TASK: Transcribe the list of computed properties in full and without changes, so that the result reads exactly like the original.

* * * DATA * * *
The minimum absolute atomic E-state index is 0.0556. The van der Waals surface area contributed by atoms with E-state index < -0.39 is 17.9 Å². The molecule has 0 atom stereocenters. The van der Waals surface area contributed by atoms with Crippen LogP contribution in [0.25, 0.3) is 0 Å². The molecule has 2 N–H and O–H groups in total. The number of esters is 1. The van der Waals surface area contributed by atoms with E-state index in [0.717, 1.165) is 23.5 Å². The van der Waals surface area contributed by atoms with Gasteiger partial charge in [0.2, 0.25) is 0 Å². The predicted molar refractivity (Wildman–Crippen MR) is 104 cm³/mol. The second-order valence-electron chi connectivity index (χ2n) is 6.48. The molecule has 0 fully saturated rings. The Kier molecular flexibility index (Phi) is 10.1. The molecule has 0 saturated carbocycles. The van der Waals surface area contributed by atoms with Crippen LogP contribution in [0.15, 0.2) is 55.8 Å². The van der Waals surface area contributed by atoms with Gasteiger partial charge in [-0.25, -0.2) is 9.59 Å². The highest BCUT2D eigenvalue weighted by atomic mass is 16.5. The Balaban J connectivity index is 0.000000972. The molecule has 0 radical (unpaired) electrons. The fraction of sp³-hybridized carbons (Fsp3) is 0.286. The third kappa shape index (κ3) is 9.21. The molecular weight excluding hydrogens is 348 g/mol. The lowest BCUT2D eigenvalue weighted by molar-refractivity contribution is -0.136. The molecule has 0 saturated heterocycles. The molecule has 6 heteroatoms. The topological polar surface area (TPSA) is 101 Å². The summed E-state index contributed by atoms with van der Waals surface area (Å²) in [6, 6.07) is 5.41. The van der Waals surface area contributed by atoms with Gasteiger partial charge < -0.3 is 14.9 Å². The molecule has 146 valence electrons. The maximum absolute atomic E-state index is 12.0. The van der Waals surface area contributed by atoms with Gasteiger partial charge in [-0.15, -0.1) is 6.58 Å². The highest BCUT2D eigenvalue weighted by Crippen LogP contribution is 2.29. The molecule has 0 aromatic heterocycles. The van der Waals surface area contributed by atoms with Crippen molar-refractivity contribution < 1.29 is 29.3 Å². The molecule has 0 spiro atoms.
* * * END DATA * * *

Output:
The minimum absolute atomic E-state index is 0.0556. The van der Waals surface area contributed by atoms with E-state index < -0.39 is 17.9 Å². The molecule has 0 atom stereocenters. The van der Waals surface area contributed by atoms with Crippen LogP contribution in [0.25, 0.3) is 0 Å². The molecule has 2 N–H and O–H groups in total. The number of esters is 1. The van der Waals surface area contributed by atoms with E-state index in [0.717, 1.165) is 23.5 Å². The van der Waals surface area contributed by atoms with Gasteiger partial charge in [0.2, 0.25) is 0 Å². The predicted molar refractivity (Wildman–Crippen MR) is 104 cm³/mol. The second-order valence-electron chi connectivity index (χ2n) is 6.48. The molecule has 0 fully saturated rings. The Kier molecular flexibility index (Phi) is 10.1. The molecule has 0 saturated carbocycles. The van der Waals surface area contributed by atoms with Crippen LogP contribution in [0.15, 0.2) is 55.8 Å². The van der Waals surface area contributed by atoms with Gasteiger partial charge in [-0.25, -0.2) is 9.59 Å². The highest BCUT2D eigenvalue weighted by atomic mass is 16.5. The Balaban J connectivity index is 0.000000972. The molecule has 0 radical (unpaired) electrons. The fraction of sp³-hybridized carbons (Fsp3) is 0.286. The third kappa shape index (κ3) is 9.21. The molecular weight excluding hydrogens is 348 g/mol. The lowest BCUT2D eigenvalue weighted by molar-refractivity contribution is -0.136. The molecule has 0 saturated heterocycles. The molecule has 6 heteroatoms. The topological polar surface area (TPSA) is 101 Å². The summed E-state index contributed by atoms with van der Waals surface area (Å²) in [6, 6.07) is 5.41. The van der Waals surface area contributed by atoms with Gasteiger partial charge < -0.3 is 14.9 Å². The molecule has 146 valence electrons. The maximum absolute atomic E-state index is 12.0. The van der Waals surface area contributed by atoms with Gasteiger partial charge in [-0.15, -0.1) is 6.58 Å². The highest BCUT2D eigenvalue weighted by Crippen LogP contribution is 2.29. The molecule has 0 aromatic heterocycles. The van der Waals surface area contributed by atoms with Crippen molar-refractivity contribution < 1.29 is 29.3 Å². The molecule has 0 spiro atoms.